You have to admit, ******** — this one’s a doozy:
Please advise.

Cher and copyrights

This has nothing to do with statistics, but it’s too good to not post.
My friend posted a bunch of prints on, and attempted to caption one of them “Quabbin Reservoir, Belchertown, Massachusetts”, but it was red flagged for copyright infringement. So they wrote them to see what the claimed copyright was, and this was the response:
Hi *****,
We truly do appreciate your comments and questions.
Unfortunately, in an effort to respect the rights of intellectual property owners, we are not able to support the inclusion of certain words, names, phrases, or combination thereof in artist submissions. In this particular case the term “Cher” was used in “BelCHERtown” and we are not able to support the inclusion. Please replace this word to your description accordingly. All words in your listing must be accurate and refer only to the item for sale.
We understand that this particular exclusion may be overbroad as applied to your submission, and we appreciate your patience as we continue to improve our policy and process for the benefit of the overall marketplace.
We apologize for any inconvenience.
So obviously she couldn’t just let that go, because it’s too ridiculous. So she replied:
Hi *********,
Thank you for your reply. This is, of course, not a huge inconvenience, and I understand and empathize with the company’s preference for avoiding the creation of liabilities. I also acknowledge that there is a slippery slope argument to be made here — if you allow BelCHERtown, what’s to stop the next interloper from using words like “teaCHER,” “CHERry,” “bleaCHERs,” or worse, “debauCHERy”?
However, I would point out that the names of municipalities are generally not subject to claims for copyright infringement, and certainly not in the present context. Interestingly, Belchertown was named for former governor Jonathan Belcher, who was born in the Massachusetts Bay Colony in the early 1680s. While it is true that the town was called Cold Spring in the earliest years of its existence, the name “Belchertown” was well-established by 1946 when the former Cheryl Sarkisian was born. Even assuming that the blessed event put the world on notice that the moniker “Cher” was forever protected from infringement, these protections would have no application to Governor Belcher’s namesake town. (Home of the Orioles!)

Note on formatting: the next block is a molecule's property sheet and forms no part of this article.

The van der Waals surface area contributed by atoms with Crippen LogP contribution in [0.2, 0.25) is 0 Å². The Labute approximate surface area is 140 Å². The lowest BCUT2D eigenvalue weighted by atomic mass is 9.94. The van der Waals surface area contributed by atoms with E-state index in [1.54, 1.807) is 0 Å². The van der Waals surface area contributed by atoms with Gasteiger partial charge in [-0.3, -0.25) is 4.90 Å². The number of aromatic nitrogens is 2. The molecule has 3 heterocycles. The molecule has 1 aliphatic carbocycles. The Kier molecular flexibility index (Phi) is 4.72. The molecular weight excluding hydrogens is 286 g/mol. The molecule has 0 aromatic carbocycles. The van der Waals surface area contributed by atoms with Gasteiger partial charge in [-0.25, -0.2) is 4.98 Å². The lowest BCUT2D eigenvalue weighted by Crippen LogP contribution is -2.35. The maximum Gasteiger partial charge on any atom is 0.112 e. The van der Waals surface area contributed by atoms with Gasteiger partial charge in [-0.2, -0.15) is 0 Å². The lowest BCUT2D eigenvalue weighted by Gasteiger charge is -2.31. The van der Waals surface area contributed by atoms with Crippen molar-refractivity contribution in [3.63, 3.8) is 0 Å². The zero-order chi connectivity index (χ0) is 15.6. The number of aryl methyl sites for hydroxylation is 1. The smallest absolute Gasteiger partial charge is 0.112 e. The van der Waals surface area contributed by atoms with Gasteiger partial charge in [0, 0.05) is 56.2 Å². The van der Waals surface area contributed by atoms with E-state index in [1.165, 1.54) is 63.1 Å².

In fact, as a direct descendant of his excellency, the admittedly unfortunately named Governor Belcher, I am keenly interested in protecting his memory and estate from those who would appropriate his good name to their own use, particularly when that use involves ass-less leather chaps. Unfortunately, the relevant statute of limitations has no doubt run, and I am left without recourse in my attempts to halt Cher’s wrongful and tasteless assumption of the name. Indeed, there is truth to the artist’s assertion that one cannot turn back time.
Again, thank you for your reply.


NFL Predictions – Superbowl XLIX

Total (weeks 1-17) – SU: 170-85-1 ATS: 126-124-6 O/U: 135-118-3 

Playoffs – SU: 8-2, ATS: 6-4, O/U: 8-2

Week 1 – SU: 9-7-0 ATS: 8-8-0 O/U: 13-3-0

Week 2 – SU: 10-6-0 ATS: 10-6-0 O/U: 10-6-0

Week 3 – SU: 12-4-0 ATS: 9-6-1  O/U: 8-8-0

Week 4 – SU: 7-6-0 ATS: 5-7-1  O/U: 5-8-0

Week 5 – SU: 14-2-0 ATS: 6-9-0  O/U: 9-6-0

Week 6 – SU: 11-3-1 ATS: 8-7-0  O/U: 6-9-1

Week 7 – SU: 11-4-0 ATS: 7-8-0  O/U: 8-7-0

Week 8 – SU: 11-3-0 ATS: 8-7-0 O/U: 8-7-0

Week 9 – SU: 9-4-0 ATS: 8-5-0 O/U: 4-8-1

Week 10 – SU: 9-4-0 ATS: 4-9-0 O/U: 6-7-0

Week 11 – SU: 9-5-0 ATS: 8-6-0 O/U: 7-7-0

Week 12 – SU: 10-5-0 ATS: 7-8-0 O/U: 8-7-0

Week 13 – SU: 11-5-0 ATS: 8-8-0 O/U: 7-9-0

Week 14 – SU: 7-9-0 ATS: 9-6-1 O/U: 11-5-0

Week 15 – SU: 11-5-0 ATS: 6-8-2 O/U: 10-6-0

Week 16 – SU: 8-8-0 ATS: 10-6-0 O/U: 9-7-0

Week 17 – SU: 12-4-0 ATS: 5-10-1 O/U: 6-9-1

Week 18 – SU: 3-1-0 ATS: 2-2-0 O/U: 3-1-0

Week 19 – SU: 3-1-0 ATS: 3-1-0 O/U: 4-0-0

Week 20 – SU: 2-0-0 ATS: 1-1-0 O/U: 1-1-0

New England vs Seattle

Prediction: Seahawks 25-24

Pick: Seahawks +1.5

Total: Over 47.5